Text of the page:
Iowa’s Attorney General is leading a 13 state coalition opposing a new Massachusetts law that puts restrictions on the sale of pork based on how the animals are raised. A statement from Attorney General Brenna Bird’s office says the Massachusetts law goes even further than a similar California law.  Shipments of  non-compliant pork into the state would be banned even pork meets all Iowa and federal safety and quality standards. A-G Bird’s statement says these strict new mandates will create extreme costs and regulations to compete in the industry, forcing many family hog farms to close shop.



The Pentagon is moving an aircraft carrier strike group, as well as squadrons of fighter jets, closer to Israel following the weekend terrorist attacks, but Iowa Senator Chuck Grassley doubts the U-S will dispatch soldiers directly into Israel — and into harm’s way.

Saturday’s attacks by Hamas (hah-MAHS) left a thousand “innocent civilians” dead, according to Grassley, along with at least 11 Americans. The Republican notes how one American media outlet had four sources linking the attacks to Iran, in addition to Hamas leaders thanking Iran for the backing, but Iran’s leaders deny any involvement.

The attacks are a “sobering wake-up call to the world” and to America, Grassley says, as “state-sponsored terrorist groups want to wipe the Jewish people off the face of the earth.”

He calls the attacks on Israel a threat to the entire Middle East. A group called the Party for Socialism and Liberation organized an event in downtown Des Moines Tuesday night which it called a Rally for a Free Palestine.



Wednesday, the Sioux County Sheriff’s Office filed additional charges on Andrew Joslin, age 35, of Hospers, IA.  The charges stem from an ongoing investigation that began on September 25, in Hospers, IA.  Joslin was charged with Two Counts of Sexual Abuse in the 2nd Degree, Two Counts of Sexual Exploitation of a Minor, and one Count of Possession of Depiction of a Minor in a Sex Act. Joslin remains in custody at the Sioux County Jail.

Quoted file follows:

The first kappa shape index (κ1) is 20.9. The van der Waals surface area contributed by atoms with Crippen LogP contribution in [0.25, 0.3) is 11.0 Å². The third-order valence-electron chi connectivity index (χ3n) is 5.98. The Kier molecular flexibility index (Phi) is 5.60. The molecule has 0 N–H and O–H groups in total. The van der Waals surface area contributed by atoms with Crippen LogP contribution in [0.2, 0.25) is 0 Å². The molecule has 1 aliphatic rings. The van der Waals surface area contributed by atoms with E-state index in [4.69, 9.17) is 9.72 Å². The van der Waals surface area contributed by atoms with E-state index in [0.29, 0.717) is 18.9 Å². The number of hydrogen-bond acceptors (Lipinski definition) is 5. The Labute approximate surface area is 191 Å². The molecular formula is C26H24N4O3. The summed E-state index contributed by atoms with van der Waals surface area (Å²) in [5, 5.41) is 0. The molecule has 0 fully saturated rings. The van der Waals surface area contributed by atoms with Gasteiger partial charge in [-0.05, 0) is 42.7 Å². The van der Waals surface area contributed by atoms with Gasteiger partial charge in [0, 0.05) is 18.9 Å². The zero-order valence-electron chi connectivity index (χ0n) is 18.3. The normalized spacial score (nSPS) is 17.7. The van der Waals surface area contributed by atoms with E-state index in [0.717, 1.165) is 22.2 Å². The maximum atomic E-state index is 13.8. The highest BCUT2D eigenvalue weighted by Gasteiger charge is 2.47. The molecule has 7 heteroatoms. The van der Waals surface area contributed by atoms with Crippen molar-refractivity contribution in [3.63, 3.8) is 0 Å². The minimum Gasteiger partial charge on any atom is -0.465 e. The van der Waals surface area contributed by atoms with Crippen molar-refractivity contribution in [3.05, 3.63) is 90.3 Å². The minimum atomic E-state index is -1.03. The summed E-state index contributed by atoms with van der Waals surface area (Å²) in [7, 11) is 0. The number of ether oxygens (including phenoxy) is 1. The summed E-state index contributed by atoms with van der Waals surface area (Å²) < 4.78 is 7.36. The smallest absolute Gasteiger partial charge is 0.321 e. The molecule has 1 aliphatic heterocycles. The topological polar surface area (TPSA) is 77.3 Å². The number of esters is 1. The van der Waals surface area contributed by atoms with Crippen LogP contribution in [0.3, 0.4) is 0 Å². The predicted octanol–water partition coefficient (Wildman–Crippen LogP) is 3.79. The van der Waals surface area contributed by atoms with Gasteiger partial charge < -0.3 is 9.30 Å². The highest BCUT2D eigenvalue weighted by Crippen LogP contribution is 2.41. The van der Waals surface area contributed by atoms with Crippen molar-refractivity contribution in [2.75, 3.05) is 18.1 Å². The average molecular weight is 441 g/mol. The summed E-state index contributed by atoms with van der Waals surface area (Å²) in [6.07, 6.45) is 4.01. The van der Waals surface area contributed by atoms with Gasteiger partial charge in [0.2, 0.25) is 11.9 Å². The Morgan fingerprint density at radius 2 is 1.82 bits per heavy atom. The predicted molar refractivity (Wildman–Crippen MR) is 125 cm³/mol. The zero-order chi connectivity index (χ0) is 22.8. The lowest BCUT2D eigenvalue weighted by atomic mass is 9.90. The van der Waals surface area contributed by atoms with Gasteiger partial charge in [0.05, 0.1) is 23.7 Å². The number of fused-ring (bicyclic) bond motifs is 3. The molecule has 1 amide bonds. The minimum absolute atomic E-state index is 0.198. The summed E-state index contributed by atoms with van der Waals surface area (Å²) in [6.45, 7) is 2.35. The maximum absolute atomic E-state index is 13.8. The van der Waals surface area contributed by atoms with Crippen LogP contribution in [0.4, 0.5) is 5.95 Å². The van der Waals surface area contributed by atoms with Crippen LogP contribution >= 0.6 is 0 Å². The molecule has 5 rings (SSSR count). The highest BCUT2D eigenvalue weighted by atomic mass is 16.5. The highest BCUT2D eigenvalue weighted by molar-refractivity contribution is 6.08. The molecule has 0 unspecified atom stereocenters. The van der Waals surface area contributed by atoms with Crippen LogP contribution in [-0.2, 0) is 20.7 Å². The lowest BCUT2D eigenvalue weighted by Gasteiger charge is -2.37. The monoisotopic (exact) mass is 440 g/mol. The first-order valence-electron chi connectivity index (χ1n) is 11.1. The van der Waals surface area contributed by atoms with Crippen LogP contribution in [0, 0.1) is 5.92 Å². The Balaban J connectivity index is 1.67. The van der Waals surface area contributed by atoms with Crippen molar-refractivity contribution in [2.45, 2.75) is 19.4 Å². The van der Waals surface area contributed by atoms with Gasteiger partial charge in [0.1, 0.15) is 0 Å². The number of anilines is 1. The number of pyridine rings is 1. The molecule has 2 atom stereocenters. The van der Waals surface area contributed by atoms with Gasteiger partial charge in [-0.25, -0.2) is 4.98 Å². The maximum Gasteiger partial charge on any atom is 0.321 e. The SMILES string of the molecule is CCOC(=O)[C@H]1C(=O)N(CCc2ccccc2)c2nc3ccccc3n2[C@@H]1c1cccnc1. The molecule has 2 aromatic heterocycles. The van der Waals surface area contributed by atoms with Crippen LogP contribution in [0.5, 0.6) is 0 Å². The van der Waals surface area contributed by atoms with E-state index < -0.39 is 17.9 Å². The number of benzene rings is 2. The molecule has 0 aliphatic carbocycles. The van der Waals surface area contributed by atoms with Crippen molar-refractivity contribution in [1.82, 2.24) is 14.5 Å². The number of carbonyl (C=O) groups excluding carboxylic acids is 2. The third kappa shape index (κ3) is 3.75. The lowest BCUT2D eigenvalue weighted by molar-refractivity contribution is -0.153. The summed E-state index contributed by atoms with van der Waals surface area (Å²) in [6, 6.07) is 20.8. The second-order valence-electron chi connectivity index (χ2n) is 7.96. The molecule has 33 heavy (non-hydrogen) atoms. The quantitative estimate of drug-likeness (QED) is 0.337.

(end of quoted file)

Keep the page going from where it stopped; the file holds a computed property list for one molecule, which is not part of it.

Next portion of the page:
The Iowa Court of Appeals has denied a request for a new trial by the man convicted of murdering University of Iowa student Mollie Tibbetts in Brooklyn in 2018.  Cristhian Bahena Rivera (Christian buh-HAY-nuh) appealed his first-degree murder conviction, arguing statements he made to police early on should have been suppressed.  He also argued statements from a jail inmate and the investigation of a man for sex trafficking in the Brooklyn area were newly discovered evidence that should require a new trial. The Appeals Court ruling says there were repeated references to Bahena that he was free to leave as officers questioned him, but he chose to stay and continue the questioning. The ruling also says the confession and investigation  do not align with much of the other evidence in this case, and neither one would have changed the guilty outcome.



One of Iowa’s largest health care providers, is no longer planning a merger with a New Mexico-based heatlh care system. West Des Moines-based UnityPoint operates 32 hospitals and 280 clinics in Iowa, Wisconsin and Illinois. UnityPoint announced earlier this year that it was negotiating a  merger with New Mexico-based Presbyterian Healthcare Services, which operates nine hospitals. This is the second round of merger talks UnityPoint has started, but then tabled. In 2019, negotiations with South Dakota based Sanford Health stalled. That merger would have created one of the largest health care systems in the country.